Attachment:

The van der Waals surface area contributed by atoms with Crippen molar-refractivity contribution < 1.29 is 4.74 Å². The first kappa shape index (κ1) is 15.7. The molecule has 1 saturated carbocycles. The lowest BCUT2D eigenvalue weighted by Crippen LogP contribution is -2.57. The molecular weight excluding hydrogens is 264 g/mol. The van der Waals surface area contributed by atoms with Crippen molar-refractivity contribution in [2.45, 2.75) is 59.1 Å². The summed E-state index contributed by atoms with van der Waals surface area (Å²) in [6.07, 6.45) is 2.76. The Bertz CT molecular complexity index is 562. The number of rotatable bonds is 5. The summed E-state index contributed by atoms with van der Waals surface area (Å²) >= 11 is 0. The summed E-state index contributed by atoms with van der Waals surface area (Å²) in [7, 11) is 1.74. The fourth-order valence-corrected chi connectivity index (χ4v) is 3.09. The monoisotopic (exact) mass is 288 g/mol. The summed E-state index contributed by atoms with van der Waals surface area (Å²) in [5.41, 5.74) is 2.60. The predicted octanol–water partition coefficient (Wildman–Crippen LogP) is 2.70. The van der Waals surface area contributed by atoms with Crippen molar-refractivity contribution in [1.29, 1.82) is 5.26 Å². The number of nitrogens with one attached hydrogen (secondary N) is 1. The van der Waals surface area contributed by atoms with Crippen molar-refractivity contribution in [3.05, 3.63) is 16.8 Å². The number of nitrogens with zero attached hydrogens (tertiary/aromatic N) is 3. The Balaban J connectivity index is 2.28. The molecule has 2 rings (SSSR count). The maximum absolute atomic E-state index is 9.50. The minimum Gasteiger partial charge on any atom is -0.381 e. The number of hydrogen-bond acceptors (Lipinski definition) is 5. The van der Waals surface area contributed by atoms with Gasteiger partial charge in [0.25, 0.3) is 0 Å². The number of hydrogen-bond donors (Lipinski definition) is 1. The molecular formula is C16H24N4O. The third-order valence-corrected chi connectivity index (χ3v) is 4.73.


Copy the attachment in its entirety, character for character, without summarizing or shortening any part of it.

The van der Waals surface area contributed by atoms with Crippen molar-refractivity contribution < 1.29 is 4.74 Å². The first kappa shape index (κ1) is 15.7. The molecule has 1 saturated carbocycles. The lowest BCUT2D eigenvalue weighted by Crippen LogP contribution is -2.57. The molecular weight excluding hydrogens is 264 g/mol. The van der Waals surface area contributed by atoms with Crippen molar-refractivity contribution in [2.45, 2.75) is 59.1 Å². The summed E-state index contributed by atoms with van der Waals surface area (Å²) in [6.07, 6.45) is 2.76. The Bertz CT molecular complexity index is 562. The number of rotatable bonds is 5. The summed E-state index contributed by atoms with van der Waals surface area (Å²) >= 11 is 0. The summed E-state index contributed by atoms with van der Waals surface area (Å²) in [7, 11) is 1.74. The fourth-order valence-corrected chi connectivity index (χ4v) is 3.09. The monoisotopic (exact) mass is 288 g/mol. The summed E-state index contributed by atoms with van der Waals surface area (Å²) in [5.41, 5.74) is 2.60. The predicted octanol–water partition coefficient (Wildman–Crippen LogP) is 2.70. The van der Waals surface area contributed by atoms with Crippen molar-refractivity contribution in [1.29, 1.82) is 5.26 Å². The number of nitrogens with one attached hydrogen (secondary N) is 1. The van der Waals surface area contributed by atoms with Crippen molar-refractivity contribution in [3.05, 3.63) is 16.8 Å². The number of nitrogens with zero attached hydrogens (tertiary/aromatic N) is 3. The Balaban J connectivity index is 2.28. The molecule has 2 rings (SSSR count). The maximum absolute atomic E-state index is 9.50. The minimum Gasteiger partial charge on any atom is -0.381 e. The number of hydrogen-bond acceptors (Lipinski definition) is 5. The van der Waals surface area contributed by atoms with Gasteiger partial charge in [0.25, 0.3) is 0 Å². The number of hydrogen-bond donors (Lipinski definition) is 1. The molecular formula is C16H24N4O. The third-order valence-corrected chi connectivity index (χ3v) is 4.73.